If you read the transcript without listening to the voice, Cowen’s interview on Morning Ireland is almost indistinguishable from the one he gave a few days earlier to RTÉ radio’s This Week programme. And that in turn is the same as almost every interview he has given in the last two years.
This is not because Cowen can’t communicate. In private, or on semi-formal occasions, he is articulate and engaging. It is because, as Taoiseach, he must speak a language as dead as Manx or Crimean Gothic. When words are used, not to stimulate discussion, but to deny the possibility of discussion, they die. They wither into verbiage. They become spin that has stopped spinning, propaganda that no one expects to fool anyone. And the first official language of the State is no longer Irish or English, it is this system of empty sounds, spoken into a void.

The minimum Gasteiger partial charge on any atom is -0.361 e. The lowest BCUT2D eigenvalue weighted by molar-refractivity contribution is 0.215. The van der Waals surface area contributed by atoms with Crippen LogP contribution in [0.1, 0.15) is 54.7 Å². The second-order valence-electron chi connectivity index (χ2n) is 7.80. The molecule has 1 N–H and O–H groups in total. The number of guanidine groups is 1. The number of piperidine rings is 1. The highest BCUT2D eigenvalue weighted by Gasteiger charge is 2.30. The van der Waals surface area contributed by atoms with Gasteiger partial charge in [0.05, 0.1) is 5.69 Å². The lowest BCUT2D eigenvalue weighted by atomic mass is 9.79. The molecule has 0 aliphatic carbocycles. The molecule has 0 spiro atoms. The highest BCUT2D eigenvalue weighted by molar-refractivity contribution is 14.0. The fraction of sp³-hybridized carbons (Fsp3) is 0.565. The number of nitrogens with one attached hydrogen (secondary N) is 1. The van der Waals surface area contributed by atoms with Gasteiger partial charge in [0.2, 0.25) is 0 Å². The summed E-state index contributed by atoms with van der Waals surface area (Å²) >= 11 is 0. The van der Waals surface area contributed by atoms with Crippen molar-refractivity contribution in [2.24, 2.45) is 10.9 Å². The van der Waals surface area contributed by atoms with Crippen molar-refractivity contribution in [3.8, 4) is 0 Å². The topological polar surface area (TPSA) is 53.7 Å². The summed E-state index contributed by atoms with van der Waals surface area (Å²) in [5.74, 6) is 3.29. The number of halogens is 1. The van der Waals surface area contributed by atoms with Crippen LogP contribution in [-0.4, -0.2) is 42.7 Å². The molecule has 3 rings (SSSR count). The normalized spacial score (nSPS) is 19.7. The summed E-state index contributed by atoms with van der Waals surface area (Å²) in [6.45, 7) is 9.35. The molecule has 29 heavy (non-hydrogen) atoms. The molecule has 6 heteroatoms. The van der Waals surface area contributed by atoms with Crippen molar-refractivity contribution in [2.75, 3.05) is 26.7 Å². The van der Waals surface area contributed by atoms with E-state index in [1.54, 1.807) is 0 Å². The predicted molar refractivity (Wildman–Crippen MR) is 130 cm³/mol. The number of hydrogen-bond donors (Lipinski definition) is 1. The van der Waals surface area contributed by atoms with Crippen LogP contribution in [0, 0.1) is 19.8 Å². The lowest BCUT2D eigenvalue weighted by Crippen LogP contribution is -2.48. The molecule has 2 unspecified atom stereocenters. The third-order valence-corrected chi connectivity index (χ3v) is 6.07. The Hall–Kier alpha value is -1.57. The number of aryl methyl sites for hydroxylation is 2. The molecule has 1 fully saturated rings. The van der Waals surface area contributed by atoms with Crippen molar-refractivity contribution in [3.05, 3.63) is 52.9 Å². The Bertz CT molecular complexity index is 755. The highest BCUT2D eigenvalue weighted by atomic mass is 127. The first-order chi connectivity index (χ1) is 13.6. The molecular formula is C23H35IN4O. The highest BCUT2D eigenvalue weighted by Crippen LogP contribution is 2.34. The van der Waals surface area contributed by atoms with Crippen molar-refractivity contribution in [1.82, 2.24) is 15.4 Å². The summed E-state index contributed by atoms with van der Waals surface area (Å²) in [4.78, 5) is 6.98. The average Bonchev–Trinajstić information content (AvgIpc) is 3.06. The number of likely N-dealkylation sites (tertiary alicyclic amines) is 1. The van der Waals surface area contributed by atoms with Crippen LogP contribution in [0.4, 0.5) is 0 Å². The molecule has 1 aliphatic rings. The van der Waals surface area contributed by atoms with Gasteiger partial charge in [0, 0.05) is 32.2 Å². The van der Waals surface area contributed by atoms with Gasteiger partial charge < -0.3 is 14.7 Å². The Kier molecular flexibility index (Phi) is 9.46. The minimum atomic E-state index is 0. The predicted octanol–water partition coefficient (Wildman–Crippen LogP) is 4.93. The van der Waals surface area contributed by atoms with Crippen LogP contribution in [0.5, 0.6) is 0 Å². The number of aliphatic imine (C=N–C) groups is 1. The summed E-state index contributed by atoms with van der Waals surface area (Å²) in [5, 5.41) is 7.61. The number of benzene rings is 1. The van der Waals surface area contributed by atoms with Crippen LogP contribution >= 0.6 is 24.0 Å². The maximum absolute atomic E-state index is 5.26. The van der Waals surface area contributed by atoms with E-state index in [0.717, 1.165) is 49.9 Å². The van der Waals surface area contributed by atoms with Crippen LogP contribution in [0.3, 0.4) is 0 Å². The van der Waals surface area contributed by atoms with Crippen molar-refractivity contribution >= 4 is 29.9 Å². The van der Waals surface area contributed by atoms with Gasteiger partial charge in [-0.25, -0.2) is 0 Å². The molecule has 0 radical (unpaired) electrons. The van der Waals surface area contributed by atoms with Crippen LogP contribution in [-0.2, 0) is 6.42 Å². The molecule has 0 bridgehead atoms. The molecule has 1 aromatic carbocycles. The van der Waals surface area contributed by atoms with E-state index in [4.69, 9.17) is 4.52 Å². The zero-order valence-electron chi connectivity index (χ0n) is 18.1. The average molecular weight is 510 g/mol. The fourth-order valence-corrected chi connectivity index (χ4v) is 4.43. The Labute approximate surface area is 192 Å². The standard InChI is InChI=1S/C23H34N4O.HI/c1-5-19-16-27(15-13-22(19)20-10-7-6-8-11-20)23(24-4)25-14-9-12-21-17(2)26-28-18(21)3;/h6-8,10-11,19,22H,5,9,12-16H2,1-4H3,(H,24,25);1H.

Cowen’s real failure is that he cannot disguise his contempt for this language, even as it is spewing from his own mouth. There is actually something admirable in the way he has refused to animate it with his own personality. He has withheld himself from the verbiage. He speaks in the dead voice of a captured soldier making a videoed “confession” for enemy propagandists. He does not pretend he really believes it, and nor does he pretend he expects us to believe it. There is a certain dignity in his implicit acknowledgment that his words have no meaning.
They’ll replace him, of course, with someone who is better at pretending to believe the words mean something – someone less embarrassed by this parody of communication. But the language will still be dead, and the men who speak it will still be hollow.
And not just there…